Journal of Perinatal Medicine
Official Journal of the World Association of Perinatal Medicine
Editor-in-Chief: Dudenhausen, Joachim W.
Editorial Board Member: / Bancalari, Eduardo / Greenough, Anne / Genc, Mehmet R. / Chervenak, Frank A. / Chappelle, Joseph / Bergmann, Renate L. / Bernardes, J.F. / Bevilacqua, G. / Blickstein, Isaac / Cabero Roura, Luis / Carbonell-Estrany, Xavier / Carrera, Jose M. / D`Addario, Vincenzo / D'Alton, MD, Mary E. / Dimitrou, G. / Grunebaum, Amos / Hentschel, Roland / Köpcke, W. / Kawabata, Ichiro / Keirse, M.J.M.C. / Kurjak M.D., Asim / Lee, Ben H. / Levene, Malcolm / Lockwood, Charles J. / Marsal, Karel / Makatsariya, Alexander / Nishida, Hiroshi / Ogata, Edward / Papp, Zoltán / Pejaver, Ranjan Kumar / Pooh, Ritsuko K. / Romero, Roberto / Saugstad, Ola D. / Schenker, Joseph G. / Sen, Cihat / Seri, Istvan / Vetter, Klaus / Winn, Hung N. / Young, Bruce K. / Zimmermann, Roland
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Vaginal lactobacilli and preterm birth
Citation Information: Journal of Perinatal Medicine. Volume 30, Issue 6, Pages 458–466, ISSN (Print) 0300-5577, DOI: 10.1515/JPM.2002.072, June 2005
- Published Online:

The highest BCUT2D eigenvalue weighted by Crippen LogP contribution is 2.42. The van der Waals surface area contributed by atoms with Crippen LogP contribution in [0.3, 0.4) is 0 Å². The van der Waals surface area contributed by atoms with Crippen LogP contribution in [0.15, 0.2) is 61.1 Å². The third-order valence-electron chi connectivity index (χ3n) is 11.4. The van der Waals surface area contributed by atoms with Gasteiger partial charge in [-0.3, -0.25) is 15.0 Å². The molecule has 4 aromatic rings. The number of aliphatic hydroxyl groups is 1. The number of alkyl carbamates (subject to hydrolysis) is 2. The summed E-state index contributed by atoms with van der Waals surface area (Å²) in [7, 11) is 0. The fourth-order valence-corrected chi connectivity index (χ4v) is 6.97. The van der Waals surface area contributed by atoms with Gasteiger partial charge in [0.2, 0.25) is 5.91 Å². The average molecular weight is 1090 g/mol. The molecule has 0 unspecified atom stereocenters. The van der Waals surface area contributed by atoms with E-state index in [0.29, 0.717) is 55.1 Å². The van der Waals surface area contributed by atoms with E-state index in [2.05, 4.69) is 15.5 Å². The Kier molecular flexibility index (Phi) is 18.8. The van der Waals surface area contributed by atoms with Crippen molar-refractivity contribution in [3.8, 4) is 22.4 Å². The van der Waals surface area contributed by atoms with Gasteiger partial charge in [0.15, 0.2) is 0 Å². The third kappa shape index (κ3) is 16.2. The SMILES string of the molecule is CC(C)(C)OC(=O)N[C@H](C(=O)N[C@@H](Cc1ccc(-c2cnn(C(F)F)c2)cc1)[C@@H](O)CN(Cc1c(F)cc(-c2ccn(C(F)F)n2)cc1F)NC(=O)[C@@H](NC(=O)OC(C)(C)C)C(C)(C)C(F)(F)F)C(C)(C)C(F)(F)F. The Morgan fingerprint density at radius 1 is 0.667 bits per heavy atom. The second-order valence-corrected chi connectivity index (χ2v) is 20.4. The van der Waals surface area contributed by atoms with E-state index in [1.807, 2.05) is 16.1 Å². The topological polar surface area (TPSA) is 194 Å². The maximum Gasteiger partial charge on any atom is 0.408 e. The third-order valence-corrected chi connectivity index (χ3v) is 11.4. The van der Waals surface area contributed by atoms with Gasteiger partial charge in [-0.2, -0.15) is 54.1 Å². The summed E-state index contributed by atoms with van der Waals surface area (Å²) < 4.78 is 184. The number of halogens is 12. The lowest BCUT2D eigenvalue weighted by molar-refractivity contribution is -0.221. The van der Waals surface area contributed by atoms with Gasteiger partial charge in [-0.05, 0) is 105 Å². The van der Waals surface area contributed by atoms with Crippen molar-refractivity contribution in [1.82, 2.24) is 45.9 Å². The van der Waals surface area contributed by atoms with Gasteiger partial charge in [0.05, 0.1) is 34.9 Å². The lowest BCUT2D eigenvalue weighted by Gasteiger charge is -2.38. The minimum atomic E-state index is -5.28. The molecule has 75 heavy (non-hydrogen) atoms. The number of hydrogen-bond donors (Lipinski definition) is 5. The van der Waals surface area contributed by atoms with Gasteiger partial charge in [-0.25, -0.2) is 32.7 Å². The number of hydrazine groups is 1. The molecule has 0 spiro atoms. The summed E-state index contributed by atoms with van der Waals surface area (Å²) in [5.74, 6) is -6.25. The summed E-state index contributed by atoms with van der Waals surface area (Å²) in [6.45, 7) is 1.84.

Objective: To assess the relationship between the absence of vaginal lactobacilli and preterm birth at < 33 weeks of gestation. Methods: A prospective study of the vaginal flora in the second trimester was undertaken in 1958 women with singleton pregnancies. The contribution of various microorganisms to preterm delivery was analyzed using a multivariate-logistic regression model. Results: Lactobacillus species were not cultured from 28% of 118 women who delivered at < 33 weeks, 10% of 224 women who delivered between 33 and 36 weeks, and 5% of 1616 women who delivered at > 37 weeks of gestation. Lactobacilli (odds ratio and 95% confidence interval: 0.15 [0.09 to 0.24]), Mycoplasma hominis (2.3 [1.0 to 5.4]), and glucose non-fermentative gram-negative rods (2.1 [1.0 to 4.2]) were identified as independent risk factors for preterm delivery at < 33 weeks of gestation. Absence of lactobacilli (sensitivity and positive predictive value: 28% and 25%) was a better predictor of preterm delivery at < 33 weeks of gestation than the presence of Mycoplasma hominis (7% and 13%, respectively) or glucose non-fermentative rods (9% and 11%). Conclusions: Although this was not a cohort study, results suggest that tests for determining the presence of vaginal lactobacilli may be clinically useful tools for identifying women at an increased risk of preterm delivery at < 33weeks of gestation.
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